Now I’m an adult (of sorts), I’d assumed the days of worrying about the rules of the playground were behind me. Along with wedgies, communal showers and trying to inhale without coughing.

How naïve I was. Since having children, I find myself back in the same scenario, although admittedly no one has hauled the waistband of my boxer shorts above my shoulders (yet). Worse, the rules have changed. As many parents know, managing people with little regard for their own safety until faced with immediate peril requires significant levels of concentration, premonition and caffeine, as well as the ability to cross a wobbly bridge in milliseconds.

Often it lulls you into a false sense of security too. Like when your older child kindly offers to help the younger one join them in climbing something just a little bit beyond their capabilities. How sweet, you think. What lovely brothers. How nice to see them getting on so well. What hope it gives me for a future where they just do stuff together while I sit down on a bench and actually talk to my wife.


Shit, Nathan! Where did Dylan go? Oh, that’s right, he’s legged it up the rest of the climbing frame while little bro has dropped like a stone from 6 feet high. Thank God for modern-day, spongy playground floors.

There’s also my fellow parents to consider. On my Wednesdays off, I’m usually the only dad in the playground, still a surprisingly common experience in most places we visit during the week. Here’s what I’ve learned:

Mums do it better. Most mums I encounter in playgrounds tend to gather in groups chatting with each other while their children play. They exude a kind of calm control that I just can’t achieve. So, when I barrel nosily into the area with scooters flying, bag undone, kids in different directions, etc. I look pretty inept.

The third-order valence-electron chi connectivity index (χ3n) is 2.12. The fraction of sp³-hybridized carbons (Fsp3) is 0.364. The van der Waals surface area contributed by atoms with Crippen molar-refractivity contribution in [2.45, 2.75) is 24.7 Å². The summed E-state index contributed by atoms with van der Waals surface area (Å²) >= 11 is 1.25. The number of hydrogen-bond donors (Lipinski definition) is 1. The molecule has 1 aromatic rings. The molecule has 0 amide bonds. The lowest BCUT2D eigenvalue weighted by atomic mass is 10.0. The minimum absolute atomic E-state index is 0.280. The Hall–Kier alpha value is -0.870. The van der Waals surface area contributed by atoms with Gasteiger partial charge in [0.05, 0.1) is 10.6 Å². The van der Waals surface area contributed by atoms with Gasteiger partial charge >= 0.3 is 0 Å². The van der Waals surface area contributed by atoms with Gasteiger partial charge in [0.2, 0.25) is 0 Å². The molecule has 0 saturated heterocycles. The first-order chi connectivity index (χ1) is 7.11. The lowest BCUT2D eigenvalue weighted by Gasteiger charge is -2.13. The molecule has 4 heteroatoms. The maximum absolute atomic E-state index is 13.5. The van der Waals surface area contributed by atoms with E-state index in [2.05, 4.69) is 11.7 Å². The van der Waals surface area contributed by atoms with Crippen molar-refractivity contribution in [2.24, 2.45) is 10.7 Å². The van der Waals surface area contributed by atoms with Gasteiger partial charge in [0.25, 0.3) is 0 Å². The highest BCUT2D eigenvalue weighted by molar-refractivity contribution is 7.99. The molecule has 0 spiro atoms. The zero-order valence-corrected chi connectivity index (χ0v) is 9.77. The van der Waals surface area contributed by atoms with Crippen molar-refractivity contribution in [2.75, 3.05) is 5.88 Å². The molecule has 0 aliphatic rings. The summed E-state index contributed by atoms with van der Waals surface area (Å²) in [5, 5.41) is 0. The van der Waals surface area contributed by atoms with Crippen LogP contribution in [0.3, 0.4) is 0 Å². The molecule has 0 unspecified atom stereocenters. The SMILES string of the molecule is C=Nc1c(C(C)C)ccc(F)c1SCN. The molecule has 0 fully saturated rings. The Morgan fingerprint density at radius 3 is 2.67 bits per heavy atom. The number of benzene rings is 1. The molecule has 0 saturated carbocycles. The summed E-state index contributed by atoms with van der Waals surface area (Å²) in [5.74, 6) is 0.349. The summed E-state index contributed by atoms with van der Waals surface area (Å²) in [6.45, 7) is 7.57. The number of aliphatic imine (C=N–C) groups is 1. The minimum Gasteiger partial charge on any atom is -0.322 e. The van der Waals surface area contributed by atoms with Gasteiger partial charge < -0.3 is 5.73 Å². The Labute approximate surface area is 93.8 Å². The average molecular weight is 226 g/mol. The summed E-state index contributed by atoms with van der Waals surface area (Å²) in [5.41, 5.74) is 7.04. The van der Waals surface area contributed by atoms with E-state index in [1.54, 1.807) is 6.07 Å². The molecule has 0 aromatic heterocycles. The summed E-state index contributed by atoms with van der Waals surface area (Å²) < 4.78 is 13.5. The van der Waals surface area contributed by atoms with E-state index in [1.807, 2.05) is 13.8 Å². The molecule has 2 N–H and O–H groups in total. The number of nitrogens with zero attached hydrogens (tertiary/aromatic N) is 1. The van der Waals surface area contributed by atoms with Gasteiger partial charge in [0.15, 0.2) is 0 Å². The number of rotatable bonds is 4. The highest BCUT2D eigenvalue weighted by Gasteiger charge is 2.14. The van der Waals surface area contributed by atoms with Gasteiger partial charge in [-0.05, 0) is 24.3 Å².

Kids are like moths. My attitude in a playground is if you can’t beat them, join them. The trouble is, when other children get wind of a youngster being tipped upside down, spun on a roundabout or chased through a tunnel, they tend to flock over for a piece of the action too. Thus, I spend most of the time lifting various nameless kids on and off equipment or helping bury their feet in fox piss encrusted sand. All while their parent happily chats to their mates.

It can be intimidating. Stepping into this still female-dominated environment (during the week) can make you self-conscious. I’ve even seen women check their watch as I step through the gates, confirming it is indeed still business working hours. The other day, a grandma (or ‘mature mum’ – I didn’t ask, I’m not crazy) actually screamed when I had the temerity to push Nathan above head height on a swing. Yes, he leant forward a bit, but really, a full-blooded scream? I may have a Y chromosome but I have no plans to send my child flying into a wall. I promise.

There are never enough swings. If I was a playground planner (what a job that would be!), I’d dedicate at least 70% of the area to swings. Two just isn’t enough. Every kid wants to go on them and every kid hates waiting. The result is a festival of placation. Both for the parent trying to coax their child off the swing and for the one whose son or daughter is on the sidelines preparing to take matters into their own hands. It’s a situation that’s even given rise to a kind of code.

Parent 1: No, someone is on the swing, so you’ll have to wait your turn (a little more loudly than necessary).

Translation: I may appear to have done it politely and as if I was trying to teach my child about waiting. However, I’ve now made it perfectly clear to you, Parent 2, that my child wants to get on that swing. Start preparing your kid for disembarkation before this shit gets real.

I’m sure there are plenty more but I shan’t bore you with them now. Hopefully some of this sounds familiar. Perhaps most of it doesn’t. All of it is largely my fault. But I guess one thing we can all agree on as parents is this: the days of playground protocol are not as far behind us as we thought.


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